Aloe vanrooyenii Gideon F.Sm. & N.R.Crouch
Van Rooyen's Aloe
This species is native to South Africa, found as a thornveld savanna component mainly around Ladysmith, and also known from the Dundee and Underberg Districts in KwaZulu-Natal and Harrismith in Free State province.
Aloe vanrooyenii is a small, slow-growing succulent that forms a stemless or rarely very short-stemmed rosette of triangular glossy pale green leaves with green to whitish spots variously shaped and sized, often merging in transverse bands. The rosette grows up to 12 inches (30 cm) in diameter, usually solitary or sometimes branched from the base to form a small group. The leaves are up to 6 inches (15 cm) long and 3.2 inches (8 cm) wide. The upper surface of the leaves is shallowly and broadly grooved, while the lower surface is convex and sometimes with small teeth arranged in a central row near the apex. The margins of the leaves are with a whitish near-translucent edge and armed with very sharp brownish-orange teeth. Flowers appear on sparsely branched, up to 32 inches (80 cm) tall panicles in early summer. They are orange or red, cylindric-trigonous, swollen at base, up to 1.5 inches (3.8 cm) long, and up to 0.3 inches (0.8 cm) in diameter. One of the main distinguishing characteristics of this species is the large size of its erect, cylindrical-oblong, matt green to purple-brown fruits. Also, it is the only spotted Aloe (Maculate Aloe) from KwaZulu-Natal that regularly blooms in summer. The fruits are up to 1.1 inches (2.8 cm) long and up to 0.7 inches (1.8 cm) in diameter.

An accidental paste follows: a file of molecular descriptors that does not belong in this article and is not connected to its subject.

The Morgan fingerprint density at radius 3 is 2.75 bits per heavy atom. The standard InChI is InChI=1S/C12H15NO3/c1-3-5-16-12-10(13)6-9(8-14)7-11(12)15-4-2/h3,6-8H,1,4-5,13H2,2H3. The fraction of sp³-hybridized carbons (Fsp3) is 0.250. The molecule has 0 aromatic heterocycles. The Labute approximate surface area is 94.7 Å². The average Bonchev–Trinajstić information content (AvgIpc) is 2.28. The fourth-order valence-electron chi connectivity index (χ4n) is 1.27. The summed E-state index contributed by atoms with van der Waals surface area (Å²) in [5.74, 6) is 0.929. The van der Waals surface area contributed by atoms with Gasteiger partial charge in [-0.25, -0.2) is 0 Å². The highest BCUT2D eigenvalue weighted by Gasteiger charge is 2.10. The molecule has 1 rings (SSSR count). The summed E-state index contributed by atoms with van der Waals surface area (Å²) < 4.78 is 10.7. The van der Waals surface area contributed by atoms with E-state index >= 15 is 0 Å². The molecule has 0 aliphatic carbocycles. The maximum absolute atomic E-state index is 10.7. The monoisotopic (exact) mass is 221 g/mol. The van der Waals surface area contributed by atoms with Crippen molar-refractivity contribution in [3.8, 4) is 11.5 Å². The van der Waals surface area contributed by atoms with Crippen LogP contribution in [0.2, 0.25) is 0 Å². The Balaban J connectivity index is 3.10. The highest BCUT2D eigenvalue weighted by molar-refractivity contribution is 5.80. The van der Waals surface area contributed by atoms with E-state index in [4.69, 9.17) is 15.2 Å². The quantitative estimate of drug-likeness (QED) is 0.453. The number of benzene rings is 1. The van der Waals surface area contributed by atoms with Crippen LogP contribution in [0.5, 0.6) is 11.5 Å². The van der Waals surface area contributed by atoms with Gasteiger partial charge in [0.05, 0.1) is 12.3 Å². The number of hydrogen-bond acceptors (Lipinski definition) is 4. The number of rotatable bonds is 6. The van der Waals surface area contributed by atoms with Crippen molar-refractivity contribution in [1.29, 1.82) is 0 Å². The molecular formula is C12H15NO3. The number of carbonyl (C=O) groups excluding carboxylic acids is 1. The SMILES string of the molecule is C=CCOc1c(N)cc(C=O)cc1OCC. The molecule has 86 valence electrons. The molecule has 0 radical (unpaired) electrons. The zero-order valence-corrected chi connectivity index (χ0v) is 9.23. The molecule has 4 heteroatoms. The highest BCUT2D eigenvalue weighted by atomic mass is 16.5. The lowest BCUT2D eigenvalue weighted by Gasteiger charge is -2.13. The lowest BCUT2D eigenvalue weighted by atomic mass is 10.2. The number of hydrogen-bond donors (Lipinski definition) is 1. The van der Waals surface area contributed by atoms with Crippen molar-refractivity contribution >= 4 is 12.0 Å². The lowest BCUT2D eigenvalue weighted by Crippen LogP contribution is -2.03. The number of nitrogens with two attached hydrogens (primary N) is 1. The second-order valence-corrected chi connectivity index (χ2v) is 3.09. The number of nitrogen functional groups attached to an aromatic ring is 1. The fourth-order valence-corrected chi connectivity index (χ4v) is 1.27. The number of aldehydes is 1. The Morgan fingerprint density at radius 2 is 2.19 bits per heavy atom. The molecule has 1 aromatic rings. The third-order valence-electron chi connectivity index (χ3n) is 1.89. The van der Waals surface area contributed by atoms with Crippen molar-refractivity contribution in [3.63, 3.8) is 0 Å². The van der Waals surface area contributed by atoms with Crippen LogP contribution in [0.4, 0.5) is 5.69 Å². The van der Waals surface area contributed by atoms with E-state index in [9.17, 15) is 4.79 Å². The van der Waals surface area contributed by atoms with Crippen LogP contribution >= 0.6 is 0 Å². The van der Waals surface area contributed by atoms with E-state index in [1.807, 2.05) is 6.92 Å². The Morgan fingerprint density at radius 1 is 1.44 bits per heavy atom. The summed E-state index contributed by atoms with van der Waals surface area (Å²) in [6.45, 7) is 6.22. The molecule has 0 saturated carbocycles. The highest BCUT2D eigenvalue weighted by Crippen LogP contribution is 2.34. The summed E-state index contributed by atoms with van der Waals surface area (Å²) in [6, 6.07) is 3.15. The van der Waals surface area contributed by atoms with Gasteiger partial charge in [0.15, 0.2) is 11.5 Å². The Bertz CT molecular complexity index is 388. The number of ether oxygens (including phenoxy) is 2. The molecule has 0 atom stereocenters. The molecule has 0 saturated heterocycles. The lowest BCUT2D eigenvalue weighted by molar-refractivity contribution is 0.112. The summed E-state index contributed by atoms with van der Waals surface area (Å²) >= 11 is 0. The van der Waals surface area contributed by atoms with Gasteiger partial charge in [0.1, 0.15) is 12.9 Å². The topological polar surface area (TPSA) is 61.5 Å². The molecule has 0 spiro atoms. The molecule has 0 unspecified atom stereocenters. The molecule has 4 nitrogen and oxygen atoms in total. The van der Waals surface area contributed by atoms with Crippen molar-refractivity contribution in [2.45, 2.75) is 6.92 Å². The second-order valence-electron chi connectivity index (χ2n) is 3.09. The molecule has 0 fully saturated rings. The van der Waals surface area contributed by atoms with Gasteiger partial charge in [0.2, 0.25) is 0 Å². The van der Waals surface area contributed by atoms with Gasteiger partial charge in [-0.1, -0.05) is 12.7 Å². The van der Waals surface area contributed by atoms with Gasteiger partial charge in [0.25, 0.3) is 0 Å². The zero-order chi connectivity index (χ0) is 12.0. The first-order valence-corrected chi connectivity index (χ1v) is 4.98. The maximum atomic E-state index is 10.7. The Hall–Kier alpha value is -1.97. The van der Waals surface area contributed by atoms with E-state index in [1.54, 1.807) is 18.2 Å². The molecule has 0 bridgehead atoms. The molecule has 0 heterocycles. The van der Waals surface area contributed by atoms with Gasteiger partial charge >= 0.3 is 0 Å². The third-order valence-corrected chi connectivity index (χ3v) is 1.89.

The specific epithet "vanrooyenii (van-ROOY-en-ee-eye)" honors Pieter van Rooyen of Greytown, who stimulated and facilitated further taxonomic studies of this unique maculate aloe.
How to Grow and Care for Aloe vanrooyenii
Light: When growing A. vanrooyenii indoors, place your plant near a window that gets plenty of bright indirect light. Rotate the pot once or twice a week so that all sides of the plant receive equal lighting. Outdoors provide light shade, especially during the hottest parts of the day.
Soil: Plant A. vanrooyenii in a well-drained soil mix specially formulated for succulents or make your own. Drainage is essential because too much moisture around roots can cause root rot.
Hardiness: When temperatures shift below 50 °F (10 °C), it is time to bring your plant back inside. A. vanrooyenii can withstand temperatures as low as 30 to 50 °F (-1.1 to 10 °C), USDA hardiness zones 10a to 11b.
Watering: This succulent does need regular watering but is very tolerant of drought conditions for short periods. Water deeply, but only when the soil is dry. Cut back on watering during the winter months. Do not let water stand in the rosettes.
Fertilizing: A. vanrooyenii generally does not require fertilizer but may benefit from the extra nutrients. Feed with a fertilizer for succulents in spring and summer only. Be sure to follow label directions.
Repotting: This plant is not particularly fast-growing and will only rarely need repotting. Repot it in the spring in a container a few inches larger in diameter every few years to keep it from becoming rootbound.
Propagation: Propagating A. vanrooyenii can be done using the offsets or seeds from a mature plant. Remove offsets from the mother plant in late spring or early summer. For best results, sow seeds during the warm months.
Learn more at How to Grow and Care for Aloe.
Toxicity of Aloe vanrooyenii
A. vanrooyenii is not listed as toxic for people and pets.
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